There’s no single screwdriver that can do everything, which why any worthy toolbox will have a variety of them for different uses, from assembling an engine to fixing a small home appliance. Until now, at least: The inventors of the Spinner Drive claim that their reinvented screwdriver can do all of that and more.
This universal screwdriver, which recently launched on Kickstarter, was created by Mininch, a Taiwanese industrial design company. If the screwdriver doesn’t seem like a problem that needs a solution to you, you’re not alone. They’ve been working perfectly fine since they were first introduced in the late 15th century and perfected nearly 90 years ago by engineers like P.L. Robertson and Henry Phillips, the famous inventor of the eponymous cross-shaped screw head.
Still, you need different screwdrivers for different tasks. It’s not only about the different type of screw heads–slotted, Phillips, Robertson, spline, Tory, or Allen, to name a few–and their sizes. After all, there are already magnetic screwdrivers with changeable bits. It’s about the task itself.
Precision mechanical jobs require screwdrivers with smooth, gentle rotation that can be easily handled with one hand. A standard screwdriver will work in most cases, but sometimes you need a T-handle screwdriver to maximize torque. Unlike a standard handle, a T-handle allows you to apply extra force, thanks to a bigger surface and a different hand position. And of course, for heavy duty, fast-paced work, you need a power tool or electric screwdriver.
The design team, led by Chuo-Ling Chang, took all that into consideration when designing the Spinner Drive. To address the precision jobs, the machine-tooled steel cylinder that forms the body of the Spinner Drive has a built-in rotation mechanism. If you hold the body in a traditional way, with your entire hand, then the Spinner Drive works as any other standard screwdriver. But, when you need extra strength to fight with a tight screw, you can attach the spinner wheel to it. By holding the top with your index finger, you can rotate the central part of the body with your thumb and three other fingers. The mechanism, Chang claims, allows for the tightening or untightening of small screws with minimal force.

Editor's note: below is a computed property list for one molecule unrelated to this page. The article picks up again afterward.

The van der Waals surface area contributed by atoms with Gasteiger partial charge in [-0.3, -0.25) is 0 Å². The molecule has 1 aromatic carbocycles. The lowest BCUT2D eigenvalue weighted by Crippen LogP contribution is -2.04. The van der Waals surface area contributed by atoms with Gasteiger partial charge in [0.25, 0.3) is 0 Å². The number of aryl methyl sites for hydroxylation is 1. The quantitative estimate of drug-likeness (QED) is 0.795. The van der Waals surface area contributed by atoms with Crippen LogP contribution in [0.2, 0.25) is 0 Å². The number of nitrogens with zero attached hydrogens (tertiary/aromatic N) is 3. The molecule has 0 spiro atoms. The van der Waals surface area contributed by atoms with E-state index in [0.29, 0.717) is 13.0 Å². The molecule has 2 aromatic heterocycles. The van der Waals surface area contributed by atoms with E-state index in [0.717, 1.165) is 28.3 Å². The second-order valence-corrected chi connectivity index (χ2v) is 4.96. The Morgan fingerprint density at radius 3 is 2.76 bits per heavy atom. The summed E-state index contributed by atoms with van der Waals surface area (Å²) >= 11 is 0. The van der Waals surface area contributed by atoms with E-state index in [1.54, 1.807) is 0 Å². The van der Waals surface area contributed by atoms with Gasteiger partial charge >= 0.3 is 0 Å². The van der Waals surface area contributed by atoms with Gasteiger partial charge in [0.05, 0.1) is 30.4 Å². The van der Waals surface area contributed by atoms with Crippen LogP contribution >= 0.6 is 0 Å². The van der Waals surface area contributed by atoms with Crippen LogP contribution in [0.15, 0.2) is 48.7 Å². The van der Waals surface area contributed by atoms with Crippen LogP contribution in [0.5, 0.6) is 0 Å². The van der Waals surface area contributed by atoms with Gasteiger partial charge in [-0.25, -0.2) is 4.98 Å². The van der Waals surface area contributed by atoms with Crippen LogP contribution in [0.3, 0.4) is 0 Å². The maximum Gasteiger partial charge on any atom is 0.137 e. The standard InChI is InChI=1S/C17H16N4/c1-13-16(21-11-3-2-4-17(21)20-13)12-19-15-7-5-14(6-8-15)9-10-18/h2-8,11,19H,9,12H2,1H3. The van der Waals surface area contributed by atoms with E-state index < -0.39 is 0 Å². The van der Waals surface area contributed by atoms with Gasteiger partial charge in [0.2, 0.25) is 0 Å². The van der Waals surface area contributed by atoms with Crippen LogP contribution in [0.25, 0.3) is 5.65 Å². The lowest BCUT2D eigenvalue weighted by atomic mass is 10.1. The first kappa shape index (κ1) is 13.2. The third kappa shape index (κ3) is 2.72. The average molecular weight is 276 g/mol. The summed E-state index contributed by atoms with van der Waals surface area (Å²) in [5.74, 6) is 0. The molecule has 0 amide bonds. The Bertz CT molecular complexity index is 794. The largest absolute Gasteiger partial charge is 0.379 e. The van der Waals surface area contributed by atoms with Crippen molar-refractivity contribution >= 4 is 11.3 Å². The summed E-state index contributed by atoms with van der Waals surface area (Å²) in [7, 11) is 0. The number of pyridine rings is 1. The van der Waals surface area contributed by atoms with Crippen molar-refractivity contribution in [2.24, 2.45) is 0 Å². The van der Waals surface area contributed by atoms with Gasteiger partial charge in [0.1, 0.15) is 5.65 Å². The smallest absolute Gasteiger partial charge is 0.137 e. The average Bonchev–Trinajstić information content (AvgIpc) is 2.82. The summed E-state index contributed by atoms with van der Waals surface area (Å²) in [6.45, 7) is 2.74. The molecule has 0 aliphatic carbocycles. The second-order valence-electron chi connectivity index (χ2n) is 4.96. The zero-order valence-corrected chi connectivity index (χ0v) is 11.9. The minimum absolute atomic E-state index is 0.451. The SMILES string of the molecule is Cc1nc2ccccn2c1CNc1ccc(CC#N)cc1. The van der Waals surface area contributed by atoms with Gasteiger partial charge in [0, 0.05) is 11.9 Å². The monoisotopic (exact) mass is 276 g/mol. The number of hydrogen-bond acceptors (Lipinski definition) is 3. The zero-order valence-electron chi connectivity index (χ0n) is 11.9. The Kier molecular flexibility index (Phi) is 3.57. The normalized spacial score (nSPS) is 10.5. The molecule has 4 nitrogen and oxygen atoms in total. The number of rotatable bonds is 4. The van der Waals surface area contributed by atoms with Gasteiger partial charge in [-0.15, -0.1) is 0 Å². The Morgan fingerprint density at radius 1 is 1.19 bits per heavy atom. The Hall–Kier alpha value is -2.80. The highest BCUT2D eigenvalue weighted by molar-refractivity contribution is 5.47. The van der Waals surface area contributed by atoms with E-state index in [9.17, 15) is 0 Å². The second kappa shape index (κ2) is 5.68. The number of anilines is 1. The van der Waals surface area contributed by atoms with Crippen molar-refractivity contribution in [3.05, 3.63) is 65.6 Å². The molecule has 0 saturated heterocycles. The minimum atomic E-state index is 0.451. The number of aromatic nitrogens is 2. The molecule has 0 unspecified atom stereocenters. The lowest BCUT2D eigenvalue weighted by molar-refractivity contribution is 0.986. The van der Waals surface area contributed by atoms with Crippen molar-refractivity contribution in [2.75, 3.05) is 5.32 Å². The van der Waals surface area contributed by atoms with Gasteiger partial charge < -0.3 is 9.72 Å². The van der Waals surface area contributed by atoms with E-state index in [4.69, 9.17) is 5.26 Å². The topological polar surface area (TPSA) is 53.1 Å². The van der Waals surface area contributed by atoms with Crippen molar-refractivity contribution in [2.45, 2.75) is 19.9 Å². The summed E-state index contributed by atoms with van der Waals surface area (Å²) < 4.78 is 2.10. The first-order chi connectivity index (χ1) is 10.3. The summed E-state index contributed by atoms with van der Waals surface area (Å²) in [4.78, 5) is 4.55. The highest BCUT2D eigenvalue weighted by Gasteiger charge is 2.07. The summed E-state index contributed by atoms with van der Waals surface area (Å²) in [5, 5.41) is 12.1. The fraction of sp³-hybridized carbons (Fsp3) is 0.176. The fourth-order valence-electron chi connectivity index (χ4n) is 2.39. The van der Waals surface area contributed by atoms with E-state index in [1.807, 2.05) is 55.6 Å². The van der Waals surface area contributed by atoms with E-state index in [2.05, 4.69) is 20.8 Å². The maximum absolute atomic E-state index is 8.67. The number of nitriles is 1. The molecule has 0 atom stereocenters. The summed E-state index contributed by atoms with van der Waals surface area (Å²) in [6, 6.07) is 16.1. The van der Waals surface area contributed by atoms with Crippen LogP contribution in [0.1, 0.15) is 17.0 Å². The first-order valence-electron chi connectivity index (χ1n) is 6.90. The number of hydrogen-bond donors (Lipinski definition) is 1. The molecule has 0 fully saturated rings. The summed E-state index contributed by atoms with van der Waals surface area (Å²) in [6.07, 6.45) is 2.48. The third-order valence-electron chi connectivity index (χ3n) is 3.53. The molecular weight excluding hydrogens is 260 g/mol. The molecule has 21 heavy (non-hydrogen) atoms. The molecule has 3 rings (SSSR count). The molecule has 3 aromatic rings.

The spinner wheel is clever. Its grooves make it easy to grab, and you can use it to add momentum to the rotation while screwing. You just have to spin the top with your thumb and index, and the inertia of the spinning wheel will help you get that screw in with ease.
And if you need to unscrew something really tight, like the screws of an old door lock, you use your fingers around the wheel to provide maximum torque in a similar way that you use a T-handle. The standard, magnetic quarter-inch hexagon bit holder of the Spinner Drive is also compatible with power tools, when you need maximum force and speed. You just need to take it off the body and snap it right into the power pool.
The entire package is completed with a bit storage cylinder reminiscent of the design of a revolver drum, with holes that hold each of the 20 high-resistance steel screw bits included in the $55 package, which also comes with a carrying case. The thing looks pretty, too–so, even though I have more screwdrivers than I can count, I’m getting one.